Snowdrops and Akanites currently litter our garden; a hint of colour before spring breaks through and the daffodils emerge from hibernation. Many years ago I planted a few tiny bluebells underneath the holly tree by the back door and each year they too bow their heads in readiness to grace our garden with colour. These tiny flowers that appear year on year always bring back poignant memories for me, memories of my late father-in-law who, even though had lived on the farm since 1924 (his birth), had no idea who had created such grace within our surroundings. He suspected it had been his mother on her rare days off as a farmer's wife, or maybe his father in between working the land with shire horses. Life on the farm was so different back then; machinery not an option, horse power readily available. But whoever planted our ancient beauties will live on this farm forever, their joy peeping through the soil each and every year in remembrance of their toil.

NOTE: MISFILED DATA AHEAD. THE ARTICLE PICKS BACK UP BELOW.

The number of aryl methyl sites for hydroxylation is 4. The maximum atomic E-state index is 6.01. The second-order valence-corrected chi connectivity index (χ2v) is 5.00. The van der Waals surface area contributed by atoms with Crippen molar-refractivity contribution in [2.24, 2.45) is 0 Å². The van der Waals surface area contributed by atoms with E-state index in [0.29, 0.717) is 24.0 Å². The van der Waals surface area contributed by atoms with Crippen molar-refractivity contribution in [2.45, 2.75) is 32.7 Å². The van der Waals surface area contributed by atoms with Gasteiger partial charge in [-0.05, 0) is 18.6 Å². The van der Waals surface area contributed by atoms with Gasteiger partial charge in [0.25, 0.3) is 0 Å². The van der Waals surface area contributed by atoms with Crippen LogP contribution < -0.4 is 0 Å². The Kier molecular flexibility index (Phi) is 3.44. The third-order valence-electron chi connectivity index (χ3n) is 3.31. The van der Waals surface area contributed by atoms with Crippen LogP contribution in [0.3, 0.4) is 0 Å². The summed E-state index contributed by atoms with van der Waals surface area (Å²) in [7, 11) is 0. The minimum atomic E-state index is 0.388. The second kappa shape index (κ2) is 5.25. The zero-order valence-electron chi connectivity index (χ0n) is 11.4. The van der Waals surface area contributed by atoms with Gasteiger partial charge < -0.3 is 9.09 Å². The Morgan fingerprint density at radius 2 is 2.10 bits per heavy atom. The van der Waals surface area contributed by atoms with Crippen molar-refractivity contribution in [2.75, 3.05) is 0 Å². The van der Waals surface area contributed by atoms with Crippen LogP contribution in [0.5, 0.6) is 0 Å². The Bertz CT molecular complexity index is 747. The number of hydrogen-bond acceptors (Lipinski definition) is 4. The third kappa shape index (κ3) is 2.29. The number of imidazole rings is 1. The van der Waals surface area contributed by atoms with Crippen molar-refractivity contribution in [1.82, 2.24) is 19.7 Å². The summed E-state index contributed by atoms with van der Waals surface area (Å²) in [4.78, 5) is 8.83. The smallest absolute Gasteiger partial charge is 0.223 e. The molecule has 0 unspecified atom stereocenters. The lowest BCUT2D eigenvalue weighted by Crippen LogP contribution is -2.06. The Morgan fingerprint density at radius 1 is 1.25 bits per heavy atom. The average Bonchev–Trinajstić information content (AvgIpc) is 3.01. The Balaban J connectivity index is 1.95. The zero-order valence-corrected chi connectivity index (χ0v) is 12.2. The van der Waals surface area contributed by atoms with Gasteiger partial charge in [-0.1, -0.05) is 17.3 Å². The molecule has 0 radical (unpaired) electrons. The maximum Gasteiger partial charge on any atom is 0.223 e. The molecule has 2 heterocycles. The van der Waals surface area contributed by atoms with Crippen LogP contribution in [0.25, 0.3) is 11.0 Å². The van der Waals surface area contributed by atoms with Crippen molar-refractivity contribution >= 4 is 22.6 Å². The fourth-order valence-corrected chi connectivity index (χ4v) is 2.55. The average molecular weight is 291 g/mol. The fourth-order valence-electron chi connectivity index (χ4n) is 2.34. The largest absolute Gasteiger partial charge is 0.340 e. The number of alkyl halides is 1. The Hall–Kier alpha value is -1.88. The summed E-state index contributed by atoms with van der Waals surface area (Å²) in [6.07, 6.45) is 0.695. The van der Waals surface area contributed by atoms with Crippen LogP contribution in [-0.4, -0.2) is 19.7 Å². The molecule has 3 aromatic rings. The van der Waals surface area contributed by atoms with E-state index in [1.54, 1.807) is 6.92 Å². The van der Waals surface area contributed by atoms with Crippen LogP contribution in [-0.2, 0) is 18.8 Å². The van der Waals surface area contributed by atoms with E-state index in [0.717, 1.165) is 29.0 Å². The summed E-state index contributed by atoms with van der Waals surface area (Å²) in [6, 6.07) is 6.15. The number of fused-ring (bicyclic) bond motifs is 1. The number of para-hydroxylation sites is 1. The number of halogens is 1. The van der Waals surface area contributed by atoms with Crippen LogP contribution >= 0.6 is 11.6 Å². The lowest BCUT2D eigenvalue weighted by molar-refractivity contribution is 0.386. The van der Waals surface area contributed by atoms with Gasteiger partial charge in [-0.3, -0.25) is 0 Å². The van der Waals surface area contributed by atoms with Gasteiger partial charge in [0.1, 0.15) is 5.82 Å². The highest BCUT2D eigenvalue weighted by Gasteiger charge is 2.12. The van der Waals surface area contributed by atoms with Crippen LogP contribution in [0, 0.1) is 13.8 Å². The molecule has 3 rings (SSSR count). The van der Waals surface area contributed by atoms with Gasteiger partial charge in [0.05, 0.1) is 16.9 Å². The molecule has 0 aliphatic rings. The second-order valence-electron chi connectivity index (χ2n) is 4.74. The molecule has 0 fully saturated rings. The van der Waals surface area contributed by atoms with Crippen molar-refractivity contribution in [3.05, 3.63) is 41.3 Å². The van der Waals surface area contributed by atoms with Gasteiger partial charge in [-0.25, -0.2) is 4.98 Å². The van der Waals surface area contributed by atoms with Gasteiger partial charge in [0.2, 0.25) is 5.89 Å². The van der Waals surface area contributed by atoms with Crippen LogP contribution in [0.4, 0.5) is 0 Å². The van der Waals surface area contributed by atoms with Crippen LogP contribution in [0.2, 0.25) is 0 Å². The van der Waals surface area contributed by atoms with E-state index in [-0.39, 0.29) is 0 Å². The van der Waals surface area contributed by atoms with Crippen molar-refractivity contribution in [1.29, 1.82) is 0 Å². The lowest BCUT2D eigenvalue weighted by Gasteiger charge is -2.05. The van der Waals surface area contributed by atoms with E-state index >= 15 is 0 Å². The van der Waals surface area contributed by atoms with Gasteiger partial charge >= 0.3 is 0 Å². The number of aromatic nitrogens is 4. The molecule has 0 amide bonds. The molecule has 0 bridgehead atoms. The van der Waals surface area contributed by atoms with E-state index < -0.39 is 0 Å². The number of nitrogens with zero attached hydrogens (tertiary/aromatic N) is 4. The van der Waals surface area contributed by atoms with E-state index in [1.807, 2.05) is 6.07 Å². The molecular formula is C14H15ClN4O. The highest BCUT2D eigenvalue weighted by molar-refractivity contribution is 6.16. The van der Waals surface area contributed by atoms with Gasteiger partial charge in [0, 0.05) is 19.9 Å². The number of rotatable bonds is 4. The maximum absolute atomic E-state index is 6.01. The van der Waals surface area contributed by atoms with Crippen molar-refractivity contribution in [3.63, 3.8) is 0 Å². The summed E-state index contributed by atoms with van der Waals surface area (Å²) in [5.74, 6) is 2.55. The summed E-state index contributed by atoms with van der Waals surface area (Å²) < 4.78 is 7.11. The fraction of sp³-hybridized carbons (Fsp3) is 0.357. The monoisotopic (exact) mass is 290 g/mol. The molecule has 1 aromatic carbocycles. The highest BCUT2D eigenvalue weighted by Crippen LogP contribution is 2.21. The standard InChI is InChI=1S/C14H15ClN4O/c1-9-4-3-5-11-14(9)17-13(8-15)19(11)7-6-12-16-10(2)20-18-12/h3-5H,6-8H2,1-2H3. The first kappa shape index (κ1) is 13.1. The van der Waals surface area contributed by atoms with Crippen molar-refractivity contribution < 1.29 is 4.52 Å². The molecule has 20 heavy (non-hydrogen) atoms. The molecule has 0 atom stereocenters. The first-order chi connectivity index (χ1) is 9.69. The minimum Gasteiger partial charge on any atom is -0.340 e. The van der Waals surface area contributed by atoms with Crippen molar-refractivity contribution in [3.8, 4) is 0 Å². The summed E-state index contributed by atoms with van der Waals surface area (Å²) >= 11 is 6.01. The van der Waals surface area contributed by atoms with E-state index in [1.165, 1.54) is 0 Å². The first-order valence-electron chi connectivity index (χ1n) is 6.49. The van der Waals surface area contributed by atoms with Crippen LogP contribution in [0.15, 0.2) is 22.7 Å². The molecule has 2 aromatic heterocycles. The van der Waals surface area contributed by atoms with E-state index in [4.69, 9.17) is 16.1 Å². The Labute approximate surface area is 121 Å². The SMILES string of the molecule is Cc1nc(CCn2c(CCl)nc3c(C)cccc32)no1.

A farm as old as this one has seen so much; hardship, laughter, fortune and failure, but most of all it has seen life. As we sit back after a hard day's work, fill in the daily journal and sift through the paperwork that continues to mount and bring a farmer's job to a halt, to look out onto a space filled with vibrancy makes it all worthwhile. Who are we to end a farmer's dream, to stop the flowers dripping their golden glow onto our bare feet? Who are we to forget the memories that were once a heartfelt task by farmer's hands of rough skin and calluses? While those sweet little buds of colour rise above the earth, so will we, farmers who love this land, who work and strive to keep the circle of life as prolific as once an ancestor's dreams for a future were created.